Pigskin Programs

The art of Harvard football

Between 1890 and 1919, Harvard won seven college football national championships. Though the next decades featured strong teams and significant fan support, Crimson football never regained its national prestige. Harvard’s gameday football programs from the following decades showcase a sport—and a country—in transition.

Football program cover with man in a suit a armour

Once mostly contained to the Northeast, in the first quarter of the twentieth century, collegiate football kicked off nationwide. Harvard squared up against—and defeated—rising stars of the South like Texas and Florida. Throughout the 1930s and ’40s, the Athletic Association’s advertising manager, A.B. Savrann, hand-painted the program covers, discreetly placing his curved signature. Savrann’s dynamic, retro style elevated the booklet from a packet of information to a piece of art. For the 1946 running of The Game, Savrann drew a bulldog wrapping his leash around a Pilgrim’s legs. But—fret not—the Pilgrim cut himself free with a hidden knife.

Football program cover with alligator

Inside the book, fans could find the contending rosters (including each player’s number, name, position, age, weight, height, prep school, and hometown). After the games, children would bring the programs onto the field for autographs. The advertisements and articles signaled the cultural trends of the era. In the mid-1920s, Caribbean-bound steamships ceded their ad space to cigarette companies. Early in World War II, the programs hawked war bonds and officers’ uniforms.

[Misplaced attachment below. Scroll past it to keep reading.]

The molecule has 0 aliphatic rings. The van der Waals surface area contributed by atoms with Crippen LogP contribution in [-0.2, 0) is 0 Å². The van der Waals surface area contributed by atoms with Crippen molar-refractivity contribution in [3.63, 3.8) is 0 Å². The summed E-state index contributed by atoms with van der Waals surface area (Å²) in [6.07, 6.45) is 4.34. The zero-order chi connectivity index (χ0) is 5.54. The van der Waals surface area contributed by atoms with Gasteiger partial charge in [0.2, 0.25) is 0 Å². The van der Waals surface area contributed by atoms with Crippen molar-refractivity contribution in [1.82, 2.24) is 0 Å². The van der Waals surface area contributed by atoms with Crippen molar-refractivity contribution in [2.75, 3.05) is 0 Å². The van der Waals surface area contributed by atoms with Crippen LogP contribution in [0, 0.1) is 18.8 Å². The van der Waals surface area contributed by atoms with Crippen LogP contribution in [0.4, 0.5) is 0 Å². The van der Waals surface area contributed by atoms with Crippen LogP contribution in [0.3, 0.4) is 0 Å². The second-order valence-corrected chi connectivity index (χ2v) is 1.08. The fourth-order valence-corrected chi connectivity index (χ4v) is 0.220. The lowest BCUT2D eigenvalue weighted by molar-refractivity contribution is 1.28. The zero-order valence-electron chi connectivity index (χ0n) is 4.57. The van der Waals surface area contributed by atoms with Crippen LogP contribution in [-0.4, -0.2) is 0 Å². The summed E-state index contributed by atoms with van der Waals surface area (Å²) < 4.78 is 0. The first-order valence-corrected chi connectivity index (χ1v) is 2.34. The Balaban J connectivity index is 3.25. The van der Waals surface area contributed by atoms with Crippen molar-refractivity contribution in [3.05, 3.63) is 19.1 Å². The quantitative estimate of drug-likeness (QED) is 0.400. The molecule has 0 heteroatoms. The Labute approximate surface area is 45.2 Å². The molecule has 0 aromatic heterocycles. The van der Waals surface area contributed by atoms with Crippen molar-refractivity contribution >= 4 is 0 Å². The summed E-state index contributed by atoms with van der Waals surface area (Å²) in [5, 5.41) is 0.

As the century hit halftime, Harvard no longer fielded nationally ranked teams. A change in substitution rules introduced specialized offensive and defensive corps, essentially doubling the number of players necessary for competition. Beginning in 1954, the newly formed Ivy League barred its members from playing in postseason bowl games, and, in 1981, the conference moved down to Division I-AA. As Harvard football declined in prominence, the artistic quality of its programs diminished as well. By the ’70s, photographs replaced the skilled and humorous cover paintings. The Athletic Association no longer produces football programs. 

Read more articles by: Max J. Krupnick

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